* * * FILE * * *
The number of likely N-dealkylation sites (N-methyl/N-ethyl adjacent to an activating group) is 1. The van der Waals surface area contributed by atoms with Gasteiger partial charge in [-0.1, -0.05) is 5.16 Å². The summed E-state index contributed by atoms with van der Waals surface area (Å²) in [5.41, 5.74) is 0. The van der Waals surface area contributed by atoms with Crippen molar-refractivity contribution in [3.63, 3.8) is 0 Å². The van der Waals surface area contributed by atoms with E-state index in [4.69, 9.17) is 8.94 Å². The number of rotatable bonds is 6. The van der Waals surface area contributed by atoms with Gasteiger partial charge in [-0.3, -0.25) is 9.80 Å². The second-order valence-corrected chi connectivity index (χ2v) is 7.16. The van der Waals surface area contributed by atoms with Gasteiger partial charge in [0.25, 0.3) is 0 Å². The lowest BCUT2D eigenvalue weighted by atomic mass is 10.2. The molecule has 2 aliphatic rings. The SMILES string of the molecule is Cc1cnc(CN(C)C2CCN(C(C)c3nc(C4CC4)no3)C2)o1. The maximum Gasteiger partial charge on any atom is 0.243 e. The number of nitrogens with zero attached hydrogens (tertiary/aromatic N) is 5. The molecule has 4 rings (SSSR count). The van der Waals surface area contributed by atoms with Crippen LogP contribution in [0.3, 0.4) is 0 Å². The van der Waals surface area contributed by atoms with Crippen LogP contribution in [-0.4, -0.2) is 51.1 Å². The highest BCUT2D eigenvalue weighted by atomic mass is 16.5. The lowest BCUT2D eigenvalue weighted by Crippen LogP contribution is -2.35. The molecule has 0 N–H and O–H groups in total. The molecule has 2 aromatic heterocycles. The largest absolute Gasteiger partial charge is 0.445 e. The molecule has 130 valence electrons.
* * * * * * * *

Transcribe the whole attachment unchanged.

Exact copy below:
The number of likely N-dealkylation sites (N-methyl/N-ethyl adjacent to an activating group) is 1. The van der Waals surface area contributed by atoms with Gasteiger partial charge in [-0.1, -0.05) is 5.16 Å². The summed E-state index contributed by atoms with van der Waals surface area (Å²) in [5.41, 5.74) is 0. The van der Waals surface area contributed by atoms with Crippen molar-refractivity contribution in [3.63, 3.8) is 0 Å². The van der Waals surface area contributed by atoms with E-state index in [4.69, 9.17) is 8.94 Å². The number of rotatable bonds is 6. The van der Waals surface area contributed by atoms with Gasteiger partial charge in [-0.3, -0.25) is 9.80 Å². The second-order valence-corrected chi connectivity index (χ2v) is 7.16. The van der Waals surface area contributed by atoms with Gasteiger partial charge in [0.25, 0.3) is 0 Å². The lowest BCUT2D eigenvalue weighted by atomic mass is 10.2. The molecule has 2 aliphatic rings. The SMILES string of the molecule is Cc1cnc(CN(C)C2CCN(C(C)c3nc(C4CC4)no3)C2)o1. The maximum Gasteiger partial charge on any atom is 0.243 e. The number of nitrogens with zero attached hydrogens (tertiary/aromatic N) is 5. The molecule has 4 rings (SSSR count). The van der Waals surface area contributed by atoms with Crippen LogP contribution in [0.3, 0.4) is 0 Å². The van der Waals surface area contributed by atoms with Crippen LogP contribution in [-0.4, -0.2) is 51.1 Å². The highest BCUT2D eigenvalue weighted by atomic mass is 16.5. The lowest BCUT2D eigenvalue weighted by Crippen LogP contribution is -2.35. The molecule has 0 N–H and O–H groups in total. The molecule has 2 aromatic heterocycles. The largest absolute Gasteiger partial charge is 0.445 e. The molecule has 130 valence electrons.